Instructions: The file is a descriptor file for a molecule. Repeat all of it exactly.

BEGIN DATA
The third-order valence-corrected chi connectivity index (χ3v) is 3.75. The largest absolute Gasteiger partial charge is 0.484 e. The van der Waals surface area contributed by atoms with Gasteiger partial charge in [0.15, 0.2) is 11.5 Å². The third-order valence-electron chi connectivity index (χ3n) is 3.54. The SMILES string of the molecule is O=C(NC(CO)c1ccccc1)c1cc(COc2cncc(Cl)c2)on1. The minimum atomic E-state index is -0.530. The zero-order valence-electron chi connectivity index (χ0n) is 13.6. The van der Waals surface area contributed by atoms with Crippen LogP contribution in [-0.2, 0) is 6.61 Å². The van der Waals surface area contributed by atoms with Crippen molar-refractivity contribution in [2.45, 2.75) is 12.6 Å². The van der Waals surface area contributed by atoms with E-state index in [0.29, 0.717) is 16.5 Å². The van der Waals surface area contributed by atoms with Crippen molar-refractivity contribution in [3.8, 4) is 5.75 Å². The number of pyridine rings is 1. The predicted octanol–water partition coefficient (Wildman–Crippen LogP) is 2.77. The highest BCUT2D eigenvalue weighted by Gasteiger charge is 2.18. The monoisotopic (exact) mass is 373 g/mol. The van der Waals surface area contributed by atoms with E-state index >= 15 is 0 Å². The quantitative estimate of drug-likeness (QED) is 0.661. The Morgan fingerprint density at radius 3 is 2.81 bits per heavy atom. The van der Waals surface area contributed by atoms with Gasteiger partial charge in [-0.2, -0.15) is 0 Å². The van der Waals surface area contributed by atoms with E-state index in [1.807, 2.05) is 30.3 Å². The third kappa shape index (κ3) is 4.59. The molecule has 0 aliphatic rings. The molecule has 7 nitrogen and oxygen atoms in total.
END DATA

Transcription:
The third-order valence-corrected chi connectivity index (χ3v) is 3.75. The largest absolute Gasteiger partial charge is 0.484 e. The van der Waals surface area contributed by atoms with Gasteiger partial charge in [0.15, 0.2) is 11.5 Å². The third-order valence-electron chi connectivity index (χ3n) is 3.54. The SMILES string of the molecule is O=C(NC(CO)c1ccccc1)c1cc(COc2cncc(Cl)c2)on1. The minimum atomic E-state index is -0.530. The zero-order valence-electron chi connectivity index (χ0n) is 13.6. The van der Waals surface area contributed by atoms with Crippen LogP contribution in [-0.2, 0) is 6.61 Å². The van der Waals surface area contributed by atoms with Crippen molar-refractivity contribution in [2.45, 2.75) is 12.6 Å². The van der Waals surface area contributed by atoms with E-state index in [0.29, 0.717) is 16.5 Å². The van der Waals surface area contributed by atoms with Crippen molar-refractivity contribution in [3.8, 4) is 5.75 Å². The number of pyridine rings is 1. The predicted octanol–water partition coefficient (Wildman–Crippen LogP) is 2.77. The highest BCUT2D eigenvalue weighted by Gasteiger charge is 2.18. The monoisotopic (exact) mass is 373 g/mol. The van der Waals surface area contributed by atoms with E-state index >= 15 is 0 Å². The quantitative estimate of drug-likeness (QED) is 0.661. The Morgan fingerprint density at radius 3 is 2.81 bits per heavy atom. The van der Waals surface area contributed by atoms with Gasteiger partial charge in [-0.2, -0.15) is 0 Å². The van der Waals surface area contributed by atoms with E-state index in [1.807, 2.05) is 30.3 Å². The third kappa shape index (κ3) is 4.59. The molecule has 0 aliphatic rings. The molecule has 7 nitrogen and oxygen atoms in total.